Inside This Issue - Opinion
Execs call for action to avert fiscal cliff
November 26th, 2012
by Jeffrey Woldt
Business leaders have come forward at a crucial moment in an effort to help shape a national consensus on what to do about the looming fiscal cliff, a combination of hundreds of billions of dollars in tax hikes and spending cuts that will automatically take effect on January 1 if President Obama and Congress fail to intervene.
A group of prominent executives, including Walmart president and chief executive officer Mike Duke, met with Obama at the White House the week before Thanksgiving to discuss the situation and identify elements of a potential solution.
In a statement issued after the session Duke summed up what’s at stake in terms that are applicable to all mass market retailers: "In many ways, Walmart’s customers are at the center of this debate. They are middle-class Americans and those aspiring to join the middle class. Our customers are working hard to adapt to the ‘new normal,’ but their confidence is still very fragile. They are shopping for Christmas now and they don’t need uncertainty over a tax increase.
"The need for certainty is also true for business. Many of us are headed into our new fiscal years and are making decisions on investments that will drive growth."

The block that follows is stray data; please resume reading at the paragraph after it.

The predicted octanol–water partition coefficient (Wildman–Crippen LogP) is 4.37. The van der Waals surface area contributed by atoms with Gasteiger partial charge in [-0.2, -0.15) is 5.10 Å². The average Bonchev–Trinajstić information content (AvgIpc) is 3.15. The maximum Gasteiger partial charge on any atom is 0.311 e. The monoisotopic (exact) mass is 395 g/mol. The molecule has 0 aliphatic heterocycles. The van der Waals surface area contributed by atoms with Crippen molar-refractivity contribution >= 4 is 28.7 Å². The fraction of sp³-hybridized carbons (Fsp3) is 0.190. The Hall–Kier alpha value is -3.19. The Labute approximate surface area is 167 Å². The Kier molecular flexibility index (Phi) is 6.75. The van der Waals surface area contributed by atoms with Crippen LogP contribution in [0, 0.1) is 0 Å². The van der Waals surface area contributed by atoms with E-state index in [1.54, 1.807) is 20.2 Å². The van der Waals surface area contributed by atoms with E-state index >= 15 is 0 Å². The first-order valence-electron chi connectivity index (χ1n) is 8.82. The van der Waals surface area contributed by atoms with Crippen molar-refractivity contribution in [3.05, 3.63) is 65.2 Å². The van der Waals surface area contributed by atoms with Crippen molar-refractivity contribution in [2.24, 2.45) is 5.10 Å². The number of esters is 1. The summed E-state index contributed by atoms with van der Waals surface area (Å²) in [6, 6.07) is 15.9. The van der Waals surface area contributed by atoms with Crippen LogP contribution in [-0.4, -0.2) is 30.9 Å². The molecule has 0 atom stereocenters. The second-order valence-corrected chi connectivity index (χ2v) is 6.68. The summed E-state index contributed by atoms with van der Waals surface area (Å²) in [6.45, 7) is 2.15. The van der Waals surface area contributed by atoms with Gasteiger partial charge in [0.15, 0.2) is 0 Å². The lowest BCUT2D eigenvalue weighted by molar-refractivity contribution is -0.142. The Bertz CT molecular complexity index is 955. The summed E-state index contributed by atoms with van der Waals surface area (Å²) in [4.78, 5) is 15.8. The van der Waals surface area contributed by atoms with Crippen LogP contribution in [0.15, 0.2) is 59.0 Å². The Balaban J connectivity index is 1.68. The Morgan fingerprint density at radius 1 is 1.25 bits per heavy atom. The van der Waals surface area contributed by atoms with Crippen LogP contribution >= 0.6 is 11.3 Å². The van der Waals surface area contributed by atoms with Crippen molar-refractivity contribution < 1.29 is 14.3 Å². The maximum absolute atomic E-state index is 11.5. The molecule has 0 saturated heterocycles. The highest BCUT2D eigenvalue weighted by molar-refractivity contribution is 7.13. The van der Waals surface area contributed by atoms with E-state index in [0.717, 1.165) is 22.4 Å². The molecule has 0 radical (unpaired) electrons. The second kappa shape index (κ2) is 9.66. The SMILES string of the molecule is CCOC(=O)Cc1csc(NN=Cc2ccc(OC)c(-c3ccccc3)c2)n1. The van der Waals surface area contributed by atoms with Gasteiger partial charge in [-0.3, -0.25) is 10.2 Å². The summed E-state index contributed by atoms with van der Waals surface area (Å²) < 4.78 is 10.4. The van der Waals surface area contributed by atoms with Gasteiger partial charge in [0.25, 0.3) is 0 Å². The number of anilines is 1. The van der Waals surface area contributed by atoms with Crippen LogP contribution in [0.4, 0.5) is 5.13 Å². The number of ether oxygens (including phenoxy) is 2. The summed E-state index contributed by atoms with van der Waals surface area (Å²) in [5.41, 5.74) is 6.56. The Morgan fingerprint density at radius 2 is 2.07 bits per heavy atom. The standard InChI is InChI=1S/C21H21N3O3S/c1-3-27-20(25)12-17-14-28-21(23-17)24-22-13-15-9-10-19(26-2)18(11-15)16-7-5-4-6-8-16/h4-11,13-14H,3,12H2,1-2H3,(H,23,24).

Concerns about the deleterious effects of the nation plunging over the fiscal cliff are real. If that were to happen, the Congressional Budget Office projects that the economy would probably suffer a double-dip recession and unemployment would hit 9%.
Business leaders are pragmatists. They understand that a comprehensive approach to the problem is necessary and that all parties in the debate will have to compromise. A group of executives from 80 major corporations, among them Walgreens president and CEO Greg Wasson, has called for that course of action.
"In order to develop a fiscal plan that can succeed both financially and politically, it must be bipartisan, and reform to all areas of the budget should be included," the group asserted in late October. "The recommendation of the bipartisan Simpson-Bowles Commission, which saved $4 trillion and addressed all parts of the budget, provide an effective framework for such a plan."
With the health of the economy on the line, other retail executives should follow Wasson and Duke’s lead and speak out.